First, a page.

At the last minute, I added Daniel Pennac’s The Rights of the Reader to my Banned Books Week reading. I blame it for derailing my plans to read all three previously selected books in one week (I have about 30 pages of The Catcher in the Rye left to go), but Pennac’s book has been interesting enough that I don’t mind.
I have an advance reading copy of Candlewick Press’s 2008 edition; it’s translated by Sarah Adams and illustrated by Quentin Blake. I’ll post a full review soon, but I don’t like to quote too much from ARCs, so I’m waiting for a real copy to arrive from another library.
Instead, today, I bring you Daniel Pennac’s 10 Rights of the Reader, as translated by Adams, with commentary by yours truly. As a bit of background, Pennac is an author and former teacher in France. The Rights of the Reader is really written for teacher and parents about kids and reading, though a lot of what he says can be applied to readers in general. These Rights come from the fourth and final section of the book, after he has explained lots of things I’ll get to in my actual review.
And now, without further ado, The Rights of the Reader:
1. The Right Not to Read
Pennac’s take on this first Right is that educators are in charge of “introducing [children] to the world of literature and providing them with the means to judge freely whether they feel a need for books or not.”
For me, since I’ve already made this decision for myself (heck YES I need books!), The Right Not to Read means that I can choose not to read any book I want. It’s so easy to get caught up in thinking I “should” read the next novel by so-and-so, or this really important bestseller, or whatever. But if I don’t have any interest, then I have the right not to read it. And I (and everyone else) should be okay with that decision. It means I also shouldn’t beg someone else to read a book they’re not interested in.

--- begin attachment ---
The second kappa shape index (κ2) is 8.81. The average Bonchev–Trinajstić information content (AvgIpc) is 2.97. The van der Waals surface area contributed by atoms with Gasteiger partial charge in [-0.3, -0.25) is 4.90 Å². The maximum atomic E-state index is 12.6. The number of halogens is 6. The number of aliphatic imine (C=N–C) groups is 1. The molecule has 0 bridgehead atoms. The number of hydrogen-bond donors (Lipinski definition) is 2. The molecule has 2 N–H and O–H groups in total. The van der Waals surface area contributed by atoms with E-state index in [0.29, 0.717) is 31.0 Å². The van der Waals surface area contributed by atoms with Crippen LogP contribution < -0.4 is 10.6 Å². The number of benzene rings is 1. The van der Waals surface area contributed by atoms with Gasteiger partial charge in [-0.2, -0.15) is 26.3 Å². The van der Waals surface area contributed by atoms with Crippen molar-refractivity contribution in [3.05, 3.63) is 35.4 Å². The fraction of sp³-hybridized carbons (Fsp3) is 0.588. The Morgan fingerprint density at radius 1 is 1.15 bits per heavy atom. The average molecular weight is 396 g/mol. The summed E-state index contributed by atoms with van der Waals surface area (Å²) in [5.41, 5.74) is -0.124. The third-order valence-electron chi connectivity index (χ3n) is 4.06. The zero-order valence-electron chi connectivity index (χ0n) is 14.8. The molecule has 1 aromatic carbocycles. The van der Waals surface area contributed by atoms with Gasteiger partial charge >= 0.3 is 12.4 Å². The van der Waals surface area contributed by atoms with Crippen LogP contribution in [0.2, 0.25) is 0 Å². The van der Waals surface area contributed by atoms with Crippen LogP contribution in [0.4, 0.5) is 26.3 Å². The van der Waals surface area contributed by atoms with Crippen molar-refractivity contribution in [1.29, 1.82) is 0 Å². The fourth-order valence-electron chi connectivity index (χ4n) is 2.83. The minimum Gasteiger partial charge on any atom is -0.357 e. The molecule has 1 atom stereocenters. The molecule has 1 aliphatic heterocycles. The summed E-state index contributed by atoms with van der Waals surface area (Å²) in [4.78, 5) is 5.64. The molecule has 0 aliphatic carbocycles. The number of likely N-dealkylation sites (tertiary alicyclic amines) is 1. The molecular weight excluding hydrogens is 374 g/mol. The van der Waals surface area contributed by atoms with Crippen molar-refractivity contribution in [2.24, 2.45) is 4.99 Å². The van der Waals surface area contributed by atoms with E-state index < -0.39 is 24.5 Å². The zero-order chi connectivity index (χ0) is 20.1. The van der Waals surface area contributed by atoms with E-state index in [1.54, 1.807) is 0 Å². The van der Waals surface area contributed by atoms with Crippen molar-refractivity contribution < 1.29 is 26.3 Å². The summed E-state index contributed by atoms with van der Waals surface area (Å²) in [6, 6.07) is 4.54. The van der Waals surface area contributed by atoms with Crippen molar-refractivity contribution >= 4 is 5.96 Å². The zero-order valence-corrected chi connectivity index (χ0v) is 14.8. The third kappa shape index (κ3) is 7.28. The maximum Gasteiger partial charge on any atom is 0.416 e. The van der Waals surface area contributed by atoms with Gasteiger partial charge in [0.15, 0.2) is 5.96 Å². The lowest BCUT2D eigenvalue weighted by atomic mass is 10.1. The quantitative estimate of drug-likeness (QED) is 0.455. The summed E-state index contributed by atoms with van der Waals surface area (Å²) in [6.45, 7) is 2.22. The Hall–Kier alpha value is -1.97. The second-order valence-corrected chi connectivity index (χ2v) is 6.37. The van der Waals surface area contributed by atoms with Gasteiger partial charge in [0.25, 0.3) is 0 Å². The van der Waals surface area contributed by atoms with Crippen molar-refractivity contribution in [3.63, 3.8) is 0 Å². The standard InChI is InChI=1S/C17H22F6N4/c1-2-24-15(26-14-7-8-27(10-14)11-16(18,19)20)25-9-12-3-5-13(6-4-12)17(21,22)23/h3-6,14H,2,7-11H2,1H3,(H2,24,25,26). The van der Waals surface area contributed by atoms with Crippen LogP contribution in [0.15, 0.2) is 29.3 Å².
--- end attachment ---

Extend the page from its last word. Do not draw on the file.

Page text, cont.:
2. The Right to Skip
Pennac begins this chapter by explaining that he read War and Peace for the first time at age twelve or thirteen. Well, really, he only read the bits he cared about: namely, “love and battles.” He skipped the politics, theories, and strategizing. He loved the book and was able to pare it down to what held his interest. In Pennac’s eyes, this self-filtering is highly preferable to letting someone else strip a story down to its bare, abridged bones and then giving that to a young reader.
I still feel like I haven’t really read a book if I haven’t read every word in it. I’ve read a few novels where the author (drily) waxes poetic on politics or history or some other topic that’s not really among my interests, but I nearly always slog through it so that I can say I’ve read the book and be sure I haven’t missed anything important. I’m not a kid, so I don’t really feel I have any excuse. But that’s me exercising my Right…you can do as you wish!
3. The Right Not to Finish a Book
Hey! It’s okay that not everyone loves every book! This is one of my favorite Rights, and one I’d been firm in allowing myself to exercise well before I read Pennac’s book. My version is that life is too short to read bad books. If I’m not trying to find time alone with a book, if reading becomes a chore when it’s supposed to be for pleasure, I will absolutely set the problem book aside. I may pick it up later, or I may be done with it completely, but to me, it’s just not worth soldiering on if I’m not into it. Pennac points out that, as a bonus, you get “the rare satisfaction of not caring when some prig bellows in your ear, ‘Hoooww can you not like Stendhaaaal?’ You just can.”
4. The Right to Read It Again
Pennac’s point is that, as children, we loved to be enchanted by the same story again and again. Why would we not desire this as adults as well? Whether you loved the book the first time you read it or you struggled with it and are giving it a second chance, you deserve The Right to Read It Again.
I absolutely agree that readers have this Right, but I don’t often exercise it. It’s hard for me to reread one book when I have a hundred unread volumes watching reproachfully from my shelves! As Nick Hornby says in The Polysyllabic Spree, ”I don’t reread books often; I’m too conscious of both my ignorance and my mortality.” But I like knowing that, if I ever want to, I do have this Right.